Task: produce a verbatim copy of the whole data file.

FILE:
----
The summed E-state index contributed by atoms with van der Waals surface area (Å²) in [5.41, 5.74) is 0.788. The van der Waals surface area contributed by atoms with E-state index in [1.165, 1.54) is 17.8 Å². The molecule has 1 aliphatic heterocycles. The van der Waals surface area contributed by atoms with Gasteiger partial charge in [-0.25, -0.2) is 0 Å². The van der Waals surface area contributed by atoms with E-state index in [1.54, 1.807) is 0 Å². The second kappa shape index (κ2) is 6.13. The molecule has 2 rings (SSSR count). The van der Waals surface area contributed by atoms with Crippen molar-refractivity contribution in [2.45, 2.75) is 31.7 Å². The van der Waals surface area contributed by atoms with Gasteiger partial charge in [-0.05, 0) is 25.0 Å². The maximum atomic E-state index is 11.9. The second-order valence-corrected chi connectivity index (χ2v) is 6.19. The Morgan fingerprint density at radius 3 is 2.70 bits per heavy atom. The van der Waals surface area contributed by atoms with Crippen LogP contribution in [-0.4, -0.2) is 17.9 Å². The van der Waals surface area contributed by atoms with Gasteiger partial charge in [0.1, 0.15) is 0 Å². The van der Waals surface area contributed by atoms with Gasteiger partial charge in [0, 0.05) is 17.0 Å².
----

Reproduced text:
The summed E-state index contributed by atoms with van der Waals surface area (Å²) in [5.41, 5.74) is 0.788. The van der Waals surface area contributed by atoms with E-state index in [1.165, 1.54) is 17.8 Å². The molecule has 1 aliphatic heterocycles. The van der Waals surface area contributed by atoms with Gasteiger partial charge in [-0.25, -0.2) is 0 Å². The van der Waals surface area contributed by atoms with E-state index in [1.54, 1.807) is 0 Å². The second kappa shape index (κ2) is 6.13. The molecule has 2 rings (SSSR count). The van der Waals surface area contributed by atoms with Crippen molar-refractivity contribution in [2.45, 2.75) is 31.7 Å². The van der Waals surface area contributed by atoms with Gasteiger partial charge in [-0.05, 0) is 25.0 Å². The maximum atomic E-state index is 11.9. The second-order valence-corrected chi connectivity index (χ2v) is 6.19. The Morgan fingerprint density at radius 3 is 2.70 bits per heavy atom. The van der Waals surface area contributed by atoms with Crippen LogP contribution in [-0.4, -0.2) is 17.9 Å². The van der Waals surface area contributed by atoms with Gasteiger partial charge in [0.1, 0.15) is 0 Å². The van der Waals surface area contributed by atoms with Gasteiger partial charge in [0, 0.05) is 17.0 Å².